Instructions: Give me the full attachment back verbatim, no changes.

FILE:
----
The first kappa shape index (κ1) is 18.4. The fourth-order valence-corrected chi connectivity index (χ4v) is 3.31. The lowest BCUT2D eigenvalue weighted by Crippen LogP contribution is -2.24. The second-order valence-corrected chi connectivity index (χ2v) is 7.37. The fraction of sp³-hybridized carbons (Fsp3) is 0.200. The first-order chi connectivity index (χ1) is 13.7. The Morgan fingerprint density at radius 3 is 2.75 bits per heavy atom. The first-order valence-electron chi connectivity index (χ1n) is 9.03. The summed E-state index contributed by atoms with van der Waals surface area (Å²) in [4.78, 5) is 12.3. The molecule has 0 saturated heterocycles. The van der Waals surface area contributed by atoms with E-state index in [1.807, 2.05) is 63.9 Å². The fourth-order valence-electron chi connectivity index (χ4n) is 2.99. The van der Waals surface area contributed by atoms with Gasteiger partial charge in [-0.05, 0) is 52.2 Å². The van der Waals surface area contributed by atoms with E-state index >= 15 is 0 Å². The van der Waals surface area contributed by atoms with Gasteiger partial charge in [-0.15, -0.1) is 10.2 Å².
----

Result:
The first kappa shape index (κ1) is 18.4. The fourth-order valence-corrected chi connectivity index (χ4v) is 3.31. The lowest BCUT2D eigenvalue weighted by Crippen LogP contribution is -2.24. The second-order valence-corrected chi connectivity index (χ2v) is 7.37. The fraction of sp³-hybridized carbons (Fsp3) is 0.200. The first-order chi connectivity index (χ1) is 13.7. The Morgan fingerprint density at radius 3 is 2.75 bits per heavy atom. The first-order valence-electron chi connectivity index (χ1n) is 9.03. The summed E-state index contributed by atoms with van der Waals surface area (Å²) in [4.78, 5) is 12.3. The molecule has 0 saturated heterocycles. The van der Waals surface area contributed by atoms with E-state index in [1.807, 2.05) is 63.9 Å². The fourth-order valence-electron chi connectivity index (χ4n) is 2.99. The van der Waals surface area contributed by atoms with Gasteiger partial charge in [-0.05, 0) is 52.2 Å². The van der Waals surface area contributed by atoms with E-state index >= 15 is 0 Å². The van der Waals surface area contributed by atoms with Gasteiger partial charge in [-0.15, -0.1) is 10.2 Å².